Alex, born in Boston, MA, and Maia, born in NYC, spent their early years growing up in Boston MA and Old Greenwich CT, and started skating at the ages of 7 and 4. Maia and Alex began ice dancing together in 2005 at the ages of 10 and 13. During their first year competing, they earned a silver medal at the juvenile level of the U.S. Junior Championships. The duo lived and trained in Colorado Springs for two years (2005-2007) and won unprecedented back-to-back National titles at the Intermediate and Novice levels. In 2007, they relocated to Michigan and have since been training alongside the top ice dance teams in the world at the Arctic Edge Arena in Canton MI. They are coached by Marina Zoueva, Massimo Scali, Johnny Johns, and Oleg Epstein.
Maia and Alex have collaborated extensively with artists from the world of dance including world champion ballroom dancer from “Dancing with the Stars” Corky Ballas, Michael Jackson’s choreographer Travis Payne and his Dance master for the “THIS IS IT” tour, Stacy Walker, “So You Think You Can Dance” artist, Alex Wong, and former principal dancer from the American Ballet Theatre, Cheryl Yeager.
Charitable Activities: Maia and Alex are Athlete Ambassadors for the multi-national organization Right To Play. Other organizations that Maia and Alex support include The Jimmy Fund (Children’s Cancer Research), Skating Friends Support Japan (Post Earthquake/Tsunami Relief Effort), Figure Skating in Harlem, and THE ONE FUND.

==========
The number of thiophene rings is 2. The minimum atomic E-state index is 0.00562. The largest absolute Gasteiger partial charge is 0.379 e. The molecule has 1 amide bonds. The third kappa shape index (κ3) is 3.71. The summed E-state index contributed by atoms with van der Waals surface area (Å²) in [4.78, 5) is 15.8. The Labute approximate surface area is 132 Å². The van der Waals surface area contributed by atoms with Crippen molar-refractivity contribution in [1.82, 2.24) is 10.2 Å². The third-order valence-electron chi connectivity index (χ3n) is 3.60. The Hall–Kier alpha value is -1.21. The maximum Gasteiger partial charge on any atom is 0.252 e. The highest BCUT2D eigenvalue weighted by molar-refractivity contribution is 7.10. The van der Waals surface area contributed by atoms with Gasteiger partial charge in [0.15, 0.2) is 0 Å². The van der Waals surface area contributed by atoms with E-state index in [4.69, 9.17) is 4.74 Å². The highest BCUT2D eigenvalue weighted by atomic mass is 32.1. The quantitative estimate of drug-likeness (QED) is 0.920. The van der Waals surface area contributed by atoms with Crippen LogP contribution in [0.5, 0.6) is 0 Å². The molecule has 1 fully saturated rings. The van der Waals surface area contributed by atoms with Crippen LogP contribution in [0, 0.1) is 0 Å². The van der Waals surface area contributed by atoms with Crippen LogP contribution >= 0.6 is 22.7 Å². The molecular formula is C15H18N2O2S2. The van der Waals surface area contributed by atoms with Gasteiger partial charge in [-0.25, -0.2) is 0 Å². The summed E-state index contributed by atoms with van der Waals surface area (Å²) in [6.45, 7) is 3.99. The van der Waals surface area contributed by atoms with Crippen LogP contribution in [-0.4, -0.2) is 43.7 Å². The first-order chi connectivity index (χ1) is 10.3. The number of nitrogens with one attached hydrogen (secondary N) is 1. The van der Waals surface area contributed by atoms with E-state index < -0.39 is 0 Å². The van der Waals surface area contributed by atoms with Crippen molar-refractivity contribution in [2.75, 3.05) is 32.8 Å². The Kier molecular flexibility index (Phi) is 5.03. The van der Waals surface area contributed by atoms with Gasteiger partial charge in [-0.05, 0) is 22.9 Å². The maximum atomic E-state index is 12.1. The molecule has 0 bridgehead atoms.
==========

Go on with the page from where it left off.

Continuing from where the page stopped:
Honors and Awards: In 2012, Maia became the first ice dancer to be awarded a Travel and Training Grant from the Women’s Sports Foundation. She joined a recipient class that included Olympians Gabby Douglas and the US Women’s Boxing team. Maia was again awarded a grant from the Women’s Sports Foundation in 2014. In 2011, Maia and Alex won the Professional Skater’s Association EDI Award for most outstanding performance at US Nationals. In November 2015, nominated by the US Olympic Committee and with fan support voting for athletes from all Olympic sports, they were named Team USA’s Team of the Month.
Ambassadors for their Sport: Maia and Alex have twice been honored with invitations to attend events in Washington DC at the request of the U.S. State Department, honoring the official visits to the US of the Prime Minister of Japan. In April 2012, they were invited to a dinner by Secretary Hillary Clinton. In April 2015, they were invited to a lunch by Secretary of State John Kerry and Vice President Joseph Biden.
Social Media: Throughout their careers, Maia and Alex have distinguished themselves with their unique ability to connect with fans through a wide range of social media platforms. In August 2012, Maia and Alex launched their own YouTube channel – ShibSibs – with proprietary videos for which they do everything from concept creation, directing, filming, and editing. With 56 original videos thus far and formats ranging from humorous music video parodies, “behind-the-scenes” montages, and even originally scripted material - the ShibSibs channel has quickly garnered an international following with over 19,000 subscribers and more than 3.5 million views. Cast members for their video productions have included elite skaters from all over the world (including Mao Asada from Japan), a featured cameo by Olympic champion Brian Boitano, and members of the US Olympic men’s and women’s gymnastics teams (including Aly Raisman, Gabby Douglas and Jordyn Wieber).